Serve warm with a dollop of good vanilla ice cream or some apple butter.  Eat any leftover filling with your cereal tomorrow morning. Grin.

Mmmm.  Look at how pretty the sugar is, like a sprinkling of fall frost!

Here’s the dough recipe in its entirety, in case you want to make a big pile of turnovers.  Just remember to use about 1-2 apples for every 4 turnovers or so.

Crust Ingredients

  • 1 1/4 cups whole-wheat pastry flour
  • 1 teaspoon baking powder
  • pinch of salt
  • 1/2 cup cold butter, cut into bits
  • optional but really tasty!:  handful or two of toasted pine nuts
  • 1/2 cup plain, nonfat yogurt
  • flour for rolling

Put the flour mixed with with salt and leavening and cold, cut butter in a medium-sized bowl.  Cut the butter into the flour, using a pastry cutter or fork.  Once you’ve cut in the butter, creating a mealy mixture, mix in the toasted pine nuts, breaking them with the pastry cutter.  Now stir in the yogurt, just until you’ve formed the dough. Do not overwork pastry dough! Wrap the dough and chill for a few minutes.  Roll on a well-floured or sugared bread board and cut into desired shape.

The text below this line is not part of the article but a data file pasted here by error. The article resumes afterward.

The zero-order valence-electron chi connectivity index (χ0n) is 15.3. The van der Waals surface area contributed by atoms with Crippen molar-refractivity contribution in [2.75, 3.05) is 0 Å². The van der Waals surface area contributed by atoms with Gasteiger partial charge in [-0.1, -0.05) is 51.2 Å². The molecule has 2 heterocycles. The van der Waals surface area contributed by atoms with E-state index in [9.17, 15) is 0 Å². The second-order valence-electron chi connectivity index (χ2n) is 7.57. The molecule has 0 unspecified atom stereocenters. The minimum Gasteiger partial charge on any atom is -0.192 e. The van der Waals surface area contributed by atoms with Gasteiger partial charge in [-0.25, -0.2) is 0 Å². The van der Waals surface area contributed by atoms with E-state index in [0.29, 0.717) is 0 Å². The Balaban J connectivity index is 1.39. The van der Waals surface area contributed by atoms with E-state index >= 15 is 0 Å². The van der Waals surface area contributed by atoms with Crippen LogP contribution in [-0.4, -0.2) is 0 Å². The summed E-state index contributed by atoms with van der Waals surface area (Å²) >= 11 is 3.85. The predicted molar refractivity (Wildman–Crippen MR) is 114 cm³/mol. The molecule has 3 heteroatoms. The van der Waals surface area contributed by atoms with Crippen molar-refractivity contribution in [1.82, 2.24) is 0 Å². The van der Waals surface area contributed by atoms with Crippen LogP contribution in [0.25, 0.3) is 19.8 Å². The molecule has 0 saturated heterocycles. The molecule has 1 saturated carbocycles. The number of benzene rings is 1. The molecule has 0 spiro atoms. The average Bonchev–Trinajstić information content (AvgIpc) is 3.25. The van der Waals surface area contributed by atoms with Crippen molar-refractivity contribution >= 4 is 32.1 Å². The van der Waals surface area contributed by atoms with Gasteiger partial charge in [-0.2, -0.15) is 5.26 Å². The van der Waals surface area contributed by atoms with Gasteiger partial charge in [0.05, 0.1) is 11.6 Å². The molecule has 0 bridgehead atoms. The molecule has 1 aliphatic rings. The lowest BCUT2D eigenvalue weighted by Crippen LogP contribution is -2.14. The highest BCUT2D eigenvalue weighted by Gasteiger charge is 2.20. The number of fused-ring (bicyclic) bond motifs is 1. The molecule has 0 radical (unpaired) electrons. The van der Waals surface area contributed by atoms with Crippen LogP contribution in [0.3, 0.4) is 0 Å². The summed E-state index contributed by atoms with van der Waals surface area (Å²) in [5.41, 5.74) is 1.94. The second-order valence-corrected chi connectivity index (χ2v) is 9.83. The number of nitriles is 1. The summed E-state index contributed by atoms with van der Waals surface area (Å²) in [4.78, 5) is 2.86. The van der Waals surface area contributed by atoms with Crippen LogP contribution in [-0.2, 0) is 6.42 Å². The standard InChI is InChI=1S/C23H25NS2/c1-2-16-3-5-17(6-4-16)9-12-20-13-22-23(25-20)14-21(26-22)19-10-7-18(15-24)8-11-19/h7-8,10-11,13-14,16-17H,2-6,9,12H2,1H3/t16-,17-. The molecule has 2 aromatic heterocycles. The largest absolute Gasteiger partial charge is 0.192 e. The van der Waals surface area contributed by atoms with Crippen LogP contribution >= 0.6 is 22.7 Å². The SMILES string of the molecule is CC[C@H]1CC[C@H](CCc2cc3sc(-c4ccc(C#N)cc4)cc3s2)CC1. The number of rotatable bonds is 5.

Do you have a favorite recipe that does double duty?  Did you grow up with baked turnovers or fried pies–or something different all together?

Copyright 2010 Ozarkhomesteader, including photographs.


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A few years ago I tried my hand at dehydrating, but I went with a relatively low-end dehydrator.  I quickly learned my mistake.  My tomatoes developed mold before they finished drying, and the dehydrator died while we were drying apples.  We finished the apples, complete with autumn spices, in the clothes dryer on the sweater rack. I’m not kidding; for weeks afterwards, all of our clothes smelled like apples and cinnamon.  I returned that dehydrator to the store but knew I’d be getting another one.

I’ve been reading dehydrator reviews ever since.  I settled on a smaller Excalibur with a thermostat and 26-hour timer.  It wasn’t cheap, but I got it with a free 10-year warranty, and if it works as it should, we’ll save a lot of money by preserving our harvest and making turkey jerky at home.